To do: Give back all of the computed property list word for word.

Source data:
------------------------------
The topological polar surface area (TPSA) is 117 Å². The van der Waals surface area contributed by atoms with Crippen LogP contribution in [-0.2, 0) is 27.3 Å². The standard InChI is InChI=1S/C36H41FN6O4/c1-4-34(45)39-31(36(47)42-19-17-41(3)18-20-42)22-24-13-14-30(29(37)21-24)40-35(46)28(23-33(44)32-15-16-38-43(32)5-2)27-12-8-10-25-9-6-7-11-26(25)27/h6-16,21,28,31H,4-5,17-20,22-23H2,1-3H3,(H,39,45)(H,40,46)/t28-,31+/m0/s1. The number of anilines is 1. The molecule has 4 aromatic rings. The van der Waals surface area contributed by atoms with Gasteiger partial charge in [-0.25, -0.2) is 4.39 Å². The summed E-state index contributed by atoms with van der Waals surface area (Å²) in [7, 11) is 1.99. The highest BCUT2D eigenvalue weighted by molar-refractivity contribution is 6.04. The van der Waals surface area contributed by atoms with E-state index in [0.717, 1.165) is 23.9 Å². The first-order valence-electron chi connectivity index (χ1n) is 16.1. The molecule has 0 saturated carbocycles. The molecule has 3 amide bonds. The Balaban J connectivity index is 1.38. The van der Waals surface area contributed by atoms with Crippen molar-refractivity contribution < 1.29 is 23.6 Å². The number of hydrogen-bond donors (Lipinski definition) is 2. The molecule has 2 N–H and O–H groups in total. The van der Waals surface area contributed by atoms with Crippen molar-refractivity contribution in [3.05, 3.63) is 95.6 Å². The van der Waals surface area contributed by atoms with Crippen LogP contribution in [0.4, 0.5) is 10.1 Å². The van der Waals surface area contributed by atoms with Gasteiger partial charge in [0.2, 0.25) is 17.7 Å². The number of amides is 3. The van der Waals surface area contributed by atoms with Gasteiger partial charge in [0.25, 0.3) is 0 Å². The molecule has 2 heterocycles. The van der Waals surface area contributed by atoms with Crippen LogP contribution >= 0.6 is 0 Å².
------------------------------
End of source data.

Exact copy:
The topological polar surface area (TPSA) is 117 Å². The van der Waals surface area contributed by atoms with Crippen LogP contribution in [-0.2, 0) is 27.3 Å². The standard InChI is InChI=1S/C36H41FN6O4/c1-4-34(45)39-31(36(47)42-19-17-41(3)18-20-42)22-24-13-14-30(29(37)21-24)40-35(46)28(23-33(44)32-15-16-38-43(32)5-2)27-12-8-10-25-9-6-7-11-26(25)27/h6-16,21,28,31H,4-5,17-20,22-23H2,1-3H3,(H,39,45)(H,40,46)/t28-,31+/m0/s1. The number of anilines is 1. The molecule has 4 aromatic rings. The van der Waals surface area contributed by atoms with Gasteiger partial charge in [-0.25, -0.2) is 4.39 Å². The summed E-state index contributed by atoms with van der Waals surface area (Å²) in [7, 11) is 1.99. The highest BCUT2D eigenvalue weighted by molar-refractivity contribution is 6.04. The van der Waals surface area contributed by atoms with E-state index in [0.717, 1.165) is 23.9 Å². The first-order valence-electron chi connectivity index (χ1n) is 16.1. The molecule has 0 saturated carbocycles. The molecule has 3 amide bonds. The Balaban J connectivity index is 1.38. The van der Waals surface area contributed by atoms with Crippen molar-refractivity contribution < 1.29 is 23.6 Å². The number of hydrogen-bond donors (Lipinski definition) is 2. The molecule has 2 N–H and O–H groups in total. The van der Waals surface area contributed by atoms with Crippen molar-refractivity contribution in [3.05, 3.63) is 95.6 Å². The van der Waals surface area contributed by atoms with Crippen LogP contribution in [0.4, 0.5) is 10.1 Å². The van der Waals surface area contributed by atoms with Gasteiger partial charge in [0.2, 0.25) is 17.7 Å². The number of amides is 3. The van der Waals surface area contributed by atoms with Gasteiger partial charge in [0.25, 0.3) is 0 Å². The molecule has 2 heterocycles. The van der Waals surface area contributed by atoms with Crippen LogP contribution >= 0.6 is 0 Å².